Moreover, Moïse has postponed legislative elections that should have been held in October 2019, so that since January 2020, when the parliament that was to be elected was to be constituted, he has been governing by decree. He now promises legislative and presidential elections for September and November 2021, but first he wants to proceed with a constitutional reform that should give him more power. A constitutional referendum has been called for 27 June to revalidate a new constitution drafted by a five-person commission, all of them appointed by Moïse. The new text envisages eliminating the Senate, making the system unicameral, and shielding former presidents from prosecution for corruption or other crimes. The 1987 constitution prohibits constitutional amendments by referendum, but Moïse argues that his initiative is not an amendment but a new constitution.
The international community has reacted to the violence and corruption in Haiti, but has failed to turn the tide status. The UN has complained about impunity and the US has applied sanctions against leaders who have violated human rights. However, these bodies have had to come to terms with the reality of Moïse's permanence in power and have gone on to demand that he keep to the announced electoral timetable, as has the Biden Administration and the European Union (although they reject constitutional change).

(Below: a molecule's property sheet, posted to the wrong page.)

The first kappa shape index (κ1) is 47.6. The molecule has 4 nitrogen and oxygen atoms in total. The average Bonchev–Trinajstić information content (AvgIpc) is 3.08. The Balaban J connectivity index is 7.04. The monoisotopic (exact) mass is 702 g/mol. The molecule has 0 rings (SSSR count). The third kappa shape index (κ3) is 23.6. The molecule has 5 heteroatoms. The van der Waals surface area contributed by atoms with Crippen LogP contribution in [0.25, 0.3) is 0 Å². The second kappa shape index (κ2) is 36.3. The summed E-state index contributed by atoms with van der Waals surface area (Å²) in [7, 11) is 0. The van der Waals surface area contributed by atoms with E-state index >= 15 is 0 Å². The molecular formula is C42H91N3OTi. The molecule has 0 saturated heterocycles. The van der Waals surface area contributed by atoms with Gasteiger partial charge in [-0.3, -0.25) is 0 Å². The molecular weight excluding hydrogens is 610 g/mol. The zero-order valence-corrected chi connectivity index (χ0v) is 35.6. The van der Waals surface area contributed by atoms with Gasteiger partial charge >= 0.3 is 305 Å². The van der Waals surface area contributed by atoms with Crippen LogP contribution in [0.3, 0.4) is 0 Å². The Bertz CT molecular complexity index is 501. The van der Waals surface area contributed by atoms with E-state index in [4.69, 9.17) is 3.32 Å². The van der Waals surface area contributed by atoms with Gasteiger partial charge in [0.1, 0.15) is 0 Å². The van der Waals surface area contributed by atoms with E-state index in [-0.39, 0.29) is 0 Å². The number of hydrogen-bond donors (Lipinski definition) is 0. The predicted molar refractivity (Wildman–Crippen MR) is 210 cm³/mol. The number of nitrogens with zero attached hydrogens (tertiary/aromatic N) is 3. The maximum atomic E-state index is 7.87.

Relationship with the Dominican Republic
The conditions under which the pandemic has unfolded around the world have given the Dominican Republic the opportunity to propose a border with Haiti that can be hermetically sealed when appropriate and that would provide a greater obstacle to smuggling, drug trafficking and illegal immigration. In his last report to congress on 27 February this year, Dominican President Luis Abinader announced the construction of a fence along the 400-kilometre line separating the two countries on the island of Hispaniola. A dividing line that will combine physical and technological means and which will include "a double perimeter fence in the most conflictive sections and a single fence in the rest, as well as movement sensors, facial recognition cameras, radars and infrared ray systems". By May, 23 kilometres of fence had already been built, with a height of four metres and crowned with hawthorns.